We know that mutant TDP-43 affects the spinal cord motor neurons to cause ALS [30, 31], so we examined the numbers of motor neurons in the ventral horn of lumbar spinal cords via immunostaining with antibodies to NeuN and CHAT, which is specifically expressed in motor neurons. There were fewer NeuN-positive and CHAT-positive motor neurons (Fig. 4a) in the spinal cord of TDP-43 transgenic pigs. Counting the numbers of these neurons showed that motor neurons were decreased obviously in the ventral horn of lumbar spinal cord of transgenic pigs (Fig. 4b). The degeneration of spinal cord motor neurons causes denervated skeletal muscle in ALS patients. Similarly, we found that size of muscle fibers is markedly reduced in transgenic TDP-43 pigs (Fig. 4c, d). Examination of other peripheral tissues such as heart, liver, stomach, intestines, and kidney did not reveal any significant difference between non-transgenic and transgenic TDP-43 pigs. Although we cannot rule out that the peripheral toxicity of transgenic TDP-43 also contributes to the severe phenotypes of transgenic pigs, the evidence for neurodegeneration in transgenic TDP-43 pigs indicates the important role of neuronal toxicity in transgenic TDP-43 and led us to further explore the mechanism underlying the neurodegeneration.
Interaction of TDP-43 with PSF in the cytoplasm
TDP-43 is involved in gene transcription and RNA splicing via its interactions with other proteins. To identify any pig proteins that could interact with TDP-43 and are involved in TDP-43-mediated toxicity in transgenic pigs, we generated GST-TDP-43 and used it to pull down pig brain cortex proteins. The GST pull-down uncovered a band that is specific to GST-TDP-43 pull-down (Fig. 5a). Via mass spectrometry, this band was identified as the splicing factor proline-glutamine rich (SFPQ/PSF) or PSF, an essential pre-mRNA splicing factor required in spliceosome formation [32–34]. Western blot analysis confirmed the interaction of PSF in pig brain with GST-TDP-43 (Fig. 5b). We also generated His-tagged PSF and purified this recombined protein from bacteria. In vitro binding showed that His-PSF could bind endogenous pig TDP-43 and transgenic hTDP-43 in the pig brain cortex lysates (Fig. 5c). Like TDP-43, PSF contains N-terminal, RRM1, RRM2 and C-terminal domains. To define the binding region in TDP-43, we generated GST fusion proteins containing different TDP-43 fragments (1–251, 1–414, and 264–414 amino acids) and used these GST fusion proteins to incubate with His-PSF proteins containing different regions (Fig. 5d). The results revealed that C-terminal PSF (444–707 amino acids) binds GST fusion protein containing C-terminal (264–414 amino acids) TDP-43 (Fig. 5e and f).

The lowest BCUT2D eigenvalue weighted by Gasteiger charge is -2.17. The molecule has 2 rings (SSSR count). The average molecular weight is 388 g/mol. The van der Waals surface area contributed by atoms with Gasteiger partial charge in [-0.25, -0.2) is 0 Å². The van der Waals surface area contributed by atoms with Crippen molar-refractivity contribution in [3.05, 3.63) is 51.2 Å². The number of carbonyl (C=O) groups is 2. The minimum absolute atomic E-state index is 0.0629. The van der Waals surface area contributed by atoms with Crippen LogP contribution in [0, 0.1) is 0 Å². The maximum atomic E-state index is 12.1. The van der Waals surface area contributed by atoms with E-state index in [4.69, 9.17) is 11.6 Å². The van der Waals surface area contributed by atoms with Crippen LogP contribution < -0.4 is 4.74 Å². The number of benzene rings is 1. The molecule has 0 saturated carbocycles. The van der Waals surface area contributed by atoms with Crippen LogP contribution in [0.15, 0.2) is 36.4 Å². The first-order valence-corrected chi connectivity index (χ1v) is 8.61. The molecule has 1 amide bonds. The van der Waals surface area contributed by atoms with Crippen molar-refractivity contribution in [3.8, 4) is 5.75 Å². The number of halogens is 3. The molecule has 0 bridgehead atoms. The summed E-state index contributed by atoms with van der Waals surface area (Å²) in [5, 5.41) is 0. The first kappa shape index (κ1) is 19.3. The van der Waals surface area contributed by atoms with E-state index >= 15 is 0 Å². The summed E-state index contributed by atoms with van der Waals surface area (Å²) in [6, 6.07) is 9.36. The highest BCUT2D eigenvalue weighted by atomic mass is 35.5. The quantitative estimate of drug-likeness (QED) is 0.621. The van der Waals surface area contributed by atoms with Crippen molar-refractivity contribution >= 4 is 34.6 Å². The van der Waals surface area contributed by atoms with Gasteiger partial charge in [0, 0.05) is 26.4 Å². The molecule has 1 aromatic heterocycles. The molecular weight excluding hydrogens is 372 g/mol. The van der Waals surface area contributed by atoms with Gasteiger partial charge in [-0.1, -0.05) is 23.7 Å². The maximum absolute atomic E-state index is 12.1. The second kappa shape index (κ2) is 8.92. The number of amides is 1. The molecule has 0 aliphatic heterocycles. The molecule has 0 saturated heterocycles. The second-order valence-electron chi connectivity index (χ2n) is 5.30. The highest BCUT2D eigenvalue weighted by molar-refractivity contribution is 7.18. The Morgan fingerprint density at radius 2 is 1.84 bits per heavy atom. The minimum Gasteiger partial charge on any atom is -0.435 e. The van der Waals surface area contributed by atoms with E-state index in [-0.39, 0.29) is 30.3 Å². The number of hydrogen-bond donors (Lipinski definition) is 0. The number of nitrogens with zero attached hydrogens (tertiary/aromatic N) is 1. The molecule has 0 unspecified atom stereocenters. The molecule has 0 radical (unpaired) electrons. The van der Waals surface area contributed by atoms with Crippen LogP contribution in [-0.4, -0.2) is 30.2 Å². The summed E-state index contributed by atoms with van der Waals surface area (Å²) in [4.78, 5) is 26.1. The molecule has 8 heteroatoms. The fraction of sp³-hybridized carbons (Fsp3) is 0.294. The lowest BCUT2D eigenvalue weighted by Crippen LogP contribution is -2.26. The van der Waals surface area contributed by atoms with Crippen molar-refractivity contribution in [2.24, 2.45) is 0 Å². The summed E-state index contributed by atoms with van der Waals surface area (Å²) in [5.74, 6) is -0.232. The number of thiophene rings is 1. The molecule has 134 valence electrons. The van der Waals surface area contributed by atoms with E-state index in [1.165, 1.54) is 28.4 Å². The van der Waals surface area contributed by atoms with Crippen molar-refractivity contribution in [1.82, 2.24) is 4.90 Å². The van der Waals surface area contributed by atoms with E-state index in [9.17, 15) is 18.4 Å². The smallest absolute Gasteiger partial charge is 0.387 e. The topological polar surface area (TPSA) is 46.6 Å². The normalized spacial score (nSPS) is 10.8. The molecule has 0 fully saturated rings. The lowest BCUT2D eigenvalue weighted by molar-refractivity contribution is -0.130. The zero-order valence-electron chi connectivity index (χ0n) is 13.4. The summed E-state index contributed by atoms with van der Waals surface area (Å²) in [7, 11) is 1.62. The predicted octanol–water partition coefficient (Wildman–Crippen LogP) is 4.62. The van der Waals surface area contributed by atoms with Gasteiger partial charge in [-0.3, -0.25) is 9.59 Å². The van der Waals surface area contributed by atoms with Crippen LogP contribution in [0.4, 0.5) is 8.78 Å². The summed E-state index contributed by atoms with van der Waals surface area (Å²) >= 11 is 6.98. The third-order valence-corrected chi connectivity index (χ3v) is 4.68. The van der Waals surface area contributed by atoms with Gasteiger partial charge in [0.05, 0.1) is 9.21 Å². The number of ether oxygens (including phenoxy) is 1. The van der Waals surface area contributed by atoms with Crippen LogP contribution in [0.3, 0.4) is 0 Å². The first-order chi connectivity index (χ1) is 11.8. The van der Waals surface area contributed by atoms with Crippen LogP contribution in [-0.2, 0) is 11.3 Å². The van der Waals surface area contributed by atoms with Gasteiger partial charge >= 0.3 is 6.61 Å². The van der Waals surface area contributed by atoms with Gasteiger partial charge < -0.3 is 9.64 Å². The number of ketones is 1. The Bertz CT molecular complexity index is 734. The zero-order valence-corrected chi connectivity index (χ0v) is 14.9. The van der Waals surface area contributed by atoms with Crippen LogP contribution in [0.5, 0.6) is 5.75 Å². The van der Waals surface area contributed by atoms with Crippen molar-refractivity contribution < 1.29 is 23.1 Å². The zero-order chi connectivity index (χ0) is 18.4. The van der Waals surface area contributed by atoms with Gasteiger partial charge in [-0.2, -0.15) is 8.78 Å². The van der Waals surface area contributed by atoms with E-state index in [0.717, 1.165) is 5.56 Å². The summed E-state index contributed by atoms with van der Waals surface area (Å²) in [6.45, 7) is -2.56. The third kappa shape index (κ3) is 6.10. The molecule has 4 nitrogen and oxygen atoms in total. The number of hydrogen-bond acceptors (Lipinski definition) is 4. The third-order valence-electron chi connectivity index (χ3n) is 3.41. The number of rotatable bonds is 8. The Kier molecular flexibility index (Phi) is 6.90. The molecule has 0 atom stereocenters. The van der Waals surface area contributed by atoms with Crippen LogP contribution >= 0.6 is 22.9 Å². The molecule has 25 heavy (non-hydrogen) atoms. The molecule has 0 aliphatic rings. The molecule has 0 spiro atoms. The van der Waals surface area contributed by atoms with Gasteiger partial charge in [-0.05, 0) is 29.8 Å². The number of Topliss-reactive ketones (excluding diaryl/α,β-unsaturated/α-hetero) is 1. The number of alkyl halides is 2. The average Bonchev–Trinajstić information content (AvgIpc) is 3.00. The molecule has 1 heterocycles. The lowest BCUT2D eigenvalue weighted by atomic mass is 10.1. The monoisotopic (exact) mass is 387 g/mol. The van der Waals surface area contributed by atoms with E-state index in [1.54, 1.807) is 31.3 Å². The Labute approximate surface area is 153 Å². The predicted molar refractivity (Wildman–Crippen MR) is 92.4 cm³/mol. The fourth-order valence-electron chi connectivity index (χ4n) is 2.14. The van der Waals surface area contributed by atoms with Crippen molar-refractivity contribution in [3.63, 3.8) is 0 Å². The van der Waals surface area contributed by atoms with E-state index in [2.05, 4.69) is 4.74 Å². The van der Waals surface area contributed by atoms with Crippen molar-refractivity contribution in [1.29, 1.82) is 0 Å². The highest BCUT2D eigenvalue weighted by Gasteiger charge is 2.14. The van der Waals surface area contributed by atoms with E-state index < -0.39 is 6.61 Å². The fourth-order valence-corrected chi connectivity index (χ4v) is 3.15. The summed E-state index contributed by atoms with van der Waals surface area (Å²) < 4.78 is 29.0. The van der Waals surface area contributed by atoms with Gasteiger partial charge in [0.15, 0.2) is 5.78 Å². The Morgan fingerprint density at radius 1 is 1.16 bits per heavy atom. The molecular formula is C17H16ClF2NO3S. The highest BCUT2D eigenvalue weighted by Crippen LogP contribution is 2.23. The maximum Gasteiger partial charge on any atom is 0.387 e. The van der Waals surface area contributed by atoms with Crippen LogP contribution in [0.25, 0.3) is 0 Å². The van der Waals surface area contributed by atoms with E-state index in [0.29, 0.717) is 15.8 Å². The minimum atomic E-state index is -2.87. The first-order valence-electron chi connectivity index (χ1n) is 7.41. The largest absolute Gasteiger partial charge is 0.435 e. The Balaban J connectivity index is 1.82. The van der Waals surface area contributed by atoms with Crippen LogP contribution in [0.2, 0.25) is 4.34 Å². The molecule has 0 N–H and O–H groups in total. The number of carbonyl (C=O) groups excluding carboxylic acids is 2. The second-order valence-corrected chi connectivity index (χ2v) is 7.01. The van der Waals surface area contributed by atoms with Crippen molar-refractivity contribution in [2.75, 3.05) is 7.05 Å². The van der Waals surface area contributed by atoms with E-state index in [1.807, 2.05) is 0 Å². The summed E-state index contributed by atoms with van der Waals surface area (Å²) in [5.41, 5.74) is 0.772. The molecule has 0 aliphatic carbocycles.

PSF is found to interact with NeuN to activate neural cell-specific alternative splicing . We then examined the effect of transfected TDP-43 on the association of PSF with NeuN. Immunoprecipitation of transfected TDP-43 in mouse N2A cells revealed that mutant TDP-43 (M337V) bound more PSF and NeuN than did wild-type TDP-43 (Fig. 6a). The in vivo interaction of TDP-43 with PSF/NeuN in the pig brain lysates was also verified via immunoprecitation with an antibody to TDP-43 (12892-1-AP from Proteintech) that selectively precipitated and detected human TDP-43 but not endogenous pig TDP-43 (Fig. 6b). We also treated the lysates with RNase to remove RNA before immunopreciptation. Depletion of RNA by this RNase treatment significantly diminished the interactions of TDP-43 with FUS, which is a RNA-binding protein whose interaction with TDP-43 depends on RNA [6, 36, 37]. There was also a slight decrease in the association of TDP-43 with PSF, but not NeuN, compared to those without RNase treatment (Fig. 6b), suggesting that the interactions of TDP-43 with its partners are differentially influenced by RNA in cells.